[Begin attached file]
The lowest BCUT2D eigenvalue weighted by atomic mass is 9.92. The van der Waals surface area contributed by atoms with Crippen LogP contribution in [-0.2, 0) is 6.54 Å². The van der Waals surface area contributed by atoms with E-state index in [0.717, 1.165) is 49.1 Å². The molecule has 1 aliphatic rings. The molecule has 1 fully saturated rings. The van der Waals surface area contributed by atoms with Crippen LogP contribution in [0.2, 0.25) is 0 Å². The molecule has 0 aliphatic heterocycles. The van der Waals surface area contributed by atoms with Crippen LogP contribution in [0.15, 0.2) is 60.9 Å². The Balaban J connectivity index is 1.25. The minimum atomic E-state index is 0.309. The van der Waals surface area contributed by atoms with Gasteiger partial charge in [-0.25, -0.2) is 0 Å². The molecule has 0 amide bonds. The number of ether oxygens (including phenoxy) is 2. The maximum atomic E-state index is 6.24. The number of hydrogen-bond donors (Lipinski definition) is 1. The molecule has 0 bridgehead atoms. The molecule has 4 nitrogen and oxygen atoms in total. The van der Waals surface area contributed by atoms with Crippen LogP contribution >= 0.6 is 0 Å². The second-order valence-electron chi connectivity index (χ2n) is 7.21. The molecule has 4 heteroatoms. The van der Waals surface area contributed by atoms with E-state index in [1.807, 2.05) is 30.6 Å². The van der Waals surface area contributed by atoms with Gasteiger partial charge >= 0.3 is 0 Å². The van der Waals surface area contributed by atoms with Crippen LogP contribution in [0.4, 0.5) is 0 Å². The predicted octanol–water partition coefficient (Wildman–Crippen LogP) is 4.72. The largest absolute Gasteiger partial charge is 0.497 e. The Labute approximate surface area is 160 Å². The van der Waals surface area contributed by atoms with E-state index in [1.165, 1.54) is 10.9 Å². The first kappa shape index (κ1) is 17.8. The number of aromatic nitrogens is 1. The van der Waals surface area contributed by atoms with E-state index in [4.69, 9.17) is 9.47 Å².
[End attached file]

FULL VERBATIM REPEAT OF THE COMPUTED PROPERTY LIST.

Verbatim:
The lowest BCUT2D eigenvalue weighted by atomic mass is 9.92. The van der Waals surface area contributed by atoms with Crippen LogP contribution in [-0.2, 0) is 6.54 Å². The van der Waals surface area contributed by atoms with E-state index in [0.717, 1.165) is 49.1 Å². The molecule has 1 aliphatic rings. The molecule has 1 fully saturated rings. The van der Waals surface area contributed by atoms with Crippen LogP contribution in [0.2, 0.25) is 0 Å². The molecule has 0 aliphatic heterocycles. The van der Waals surface area contributed by atoms with Crippen LogP contribution in [0.15, 0.2) is 60.9 Å². The Balaban J connectivity index is 1.25. The minimum atomic E-state index is 0.309. The van der Waals surface area contributed by atoms with Gasteiger partial charge in [-0.25, -0.2) is 0 Å². The molecule has 0 amide bonds. The number of ether oxygens (including phenoxy) is 2. The maximum atomic E-state index is 6.24. The number of hydrogen-bond donors (Lipinski definition) is 1. The molecule has 0 bridgehead atoms. The molecule has 4 nitrogen and oxygen atoms in total. The van der Waals surface area contributed by atoms with Crippen LogP contribution >= 0.6 is 0 Å². The second-order valence-electron chi connectivity index (χ2n) is 7.21. The molecule has 4 heteroatoms. The van der Waals surface area contributed by atoms with E-state index in [1.807, 2.05) is 30.6 Å². The van der Waals surface area contributed by atoms with Gasteiger partial charge >= 0.3 is 0 Å². The van der Waals surface area contributed by atoms with Crippen LogP contribution in [0.4, 0.5) is 0 Å². The predicted octanol–water partition coefficient (Wildman–Crippen LogP) is 4.72. The largest absolute Gasteiger partial charge is 0.497 e. The Labute approximate surface area is 160 Å². The van der Waals surface area contributed by atoms with E-state index in [1.165, 1.54) is 10.9 Å². The first kappa shape index (κ1) is 17.8. The number of aromatic nitrogens is 1. The van der Waals surface area contributed by atoms with E-state index in [4.69, 9.17) is 9.47 Å².